Tuesday, September 22, 2015

Democratization Advocates in Vietnam, 1990s–2014: A Public Lecture by Dr. Benedict J. Tria Kerkvliet

Democratization Advocates in Vietnam, 1990s–2014
A Public Lecture by Dr. Benedict J. Tria Kerkvliet
7 October 2015 (Wednesday), 1:30 p.m. to 4:00 p.m.
Seminar Room, Hall of Wisdom, Asian Center
University of the Philippines Diliman

Beginning in the mid-1990s, public criticism of the Communist Party government in Vietnam spread to the point that by 2014 it became a prominent feature of the country’s political scene. This presentation emphasizes critics who want to replace, non-violently, the present regime with a democratic political system. Drawing primarily on the writings and actions of Vietnamese critics themselves, the analysis shows that they differ over how to displace the current system. Some regime critics think the Communist Party leadership itself can and should lead the way; others form organizations to openly and directly challenge the regime; still others urge remaking the current system by actively engaging it; and some favor expanding civil society in order to democratize the nation. Underlying the four approaches are different understandings of what democratization entails and its relationship to social and economic development. The presentation ends by contrasting contemporary dissent in Vietnam to political criticism in northern half of the country in the mid 1950s and in Eastern Europe and the Soviet Union in the 1970s-1980s.


Dr. Benedict J. Tria Kerkvliet is Professor Emeritus at the Department of Political and Social Change, School of International, Political and Strategic Studies, Australian National University. His areas of expertise are Government and Politics of the Asia and the Pacific, and Comparative Government and Politics. He earned his B.A. at Whitman College, and his M.A. and Ph.D. at the University of Wisconsin Madison. His research delves into the “interactions between ordinary people and authorities or other elites.”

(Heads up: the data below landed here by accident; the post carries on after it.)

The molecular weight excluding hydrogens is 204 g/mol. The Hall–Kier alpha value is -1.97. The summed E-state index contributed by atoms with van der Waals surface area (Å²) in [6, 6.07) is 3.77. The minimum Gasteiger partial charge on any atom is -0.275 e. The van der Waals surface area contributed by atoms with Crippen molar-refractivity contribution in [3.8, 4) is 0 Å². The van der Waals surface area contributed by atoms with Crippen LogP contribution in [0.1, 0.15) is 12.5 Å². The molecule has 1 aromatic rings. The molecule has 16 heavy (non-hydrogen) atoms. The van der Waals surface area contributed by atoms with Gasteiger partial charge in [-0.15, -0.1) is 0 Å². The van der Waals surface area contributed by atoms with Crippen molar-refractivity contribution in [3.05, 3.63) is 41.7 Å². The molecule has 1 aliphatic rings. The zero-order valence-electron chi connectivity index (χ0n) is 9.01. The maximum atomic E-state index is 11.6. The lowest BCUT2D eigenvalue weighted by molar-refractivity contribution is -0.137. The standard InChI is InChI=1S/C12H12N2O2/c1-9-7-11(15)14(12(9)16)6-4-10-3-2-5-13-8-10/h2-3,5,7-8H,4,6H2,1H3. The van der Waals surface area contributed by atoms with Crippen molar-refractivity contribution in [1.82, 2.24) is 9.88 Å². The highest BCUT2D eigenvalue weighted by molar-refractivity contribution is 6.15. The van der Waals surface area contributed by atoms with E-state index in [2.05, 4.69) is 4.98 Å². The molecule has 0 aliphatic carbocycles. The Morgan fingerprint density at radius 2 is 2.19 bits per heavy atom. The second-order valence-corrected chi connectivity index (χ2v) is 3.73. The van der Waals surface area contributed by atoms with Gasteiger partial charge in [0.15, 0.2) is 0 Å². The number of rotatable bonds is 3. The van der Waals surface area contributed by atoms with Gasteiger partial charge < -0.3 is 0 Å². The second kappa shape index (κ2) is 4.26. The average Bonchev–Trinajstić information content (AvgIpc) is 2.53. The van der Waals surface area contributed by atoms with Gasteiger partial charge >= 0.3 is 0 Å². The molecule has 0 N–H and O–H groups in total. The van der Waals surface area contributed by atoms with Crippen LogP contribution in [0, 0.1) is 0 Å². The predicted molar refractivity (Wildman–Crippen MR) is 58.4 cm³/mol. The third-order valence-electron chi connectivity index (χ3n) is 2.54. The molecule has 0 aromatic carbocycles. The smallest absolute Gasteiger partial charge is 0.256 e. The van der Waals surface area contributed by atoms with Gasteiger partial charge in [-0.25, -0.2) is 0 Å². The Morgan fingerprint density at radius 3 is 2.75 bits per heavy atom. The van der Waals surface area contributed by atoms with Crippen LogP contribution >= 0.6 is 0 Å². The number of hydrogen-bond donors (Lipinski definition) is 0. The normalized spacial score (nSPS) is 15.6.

The lecture is organized and hosted by the UP Asian Center and co-sponsored by the UP Third World Studies Center and the UP Department of Political Science. The lecture is FREE and OPEN TO THE PUBLIC. However, seats are available on a first-come, first served basis; there is no online registration, but the organizers would appreciate an e-mail expressing intent to come:​


Wednesday, September 09, 2015

The Mass Transit System in Metro Manila: From Tranvia to MRT, 1879-2014

“Rosario Street  Manila, P.I.; 1588; 1926.” University of Michigan Library Digital Collections.

The Third World Studies Center, in collaboration with the National Center for Transportation Studies and the Geography Department of the College of Social Sciences and Philosophy of the University of the Philippines, has been awarded by the Office of the Vice President for Academic Affairs an Emerging Interdisciplinary Research Grant (2015-2017).

The Mass Transit System in Metro Manila: 
From Tranvia to MRT, 1879-2014
Program leader: Dr. Ricardo T. Jose

Executive Summary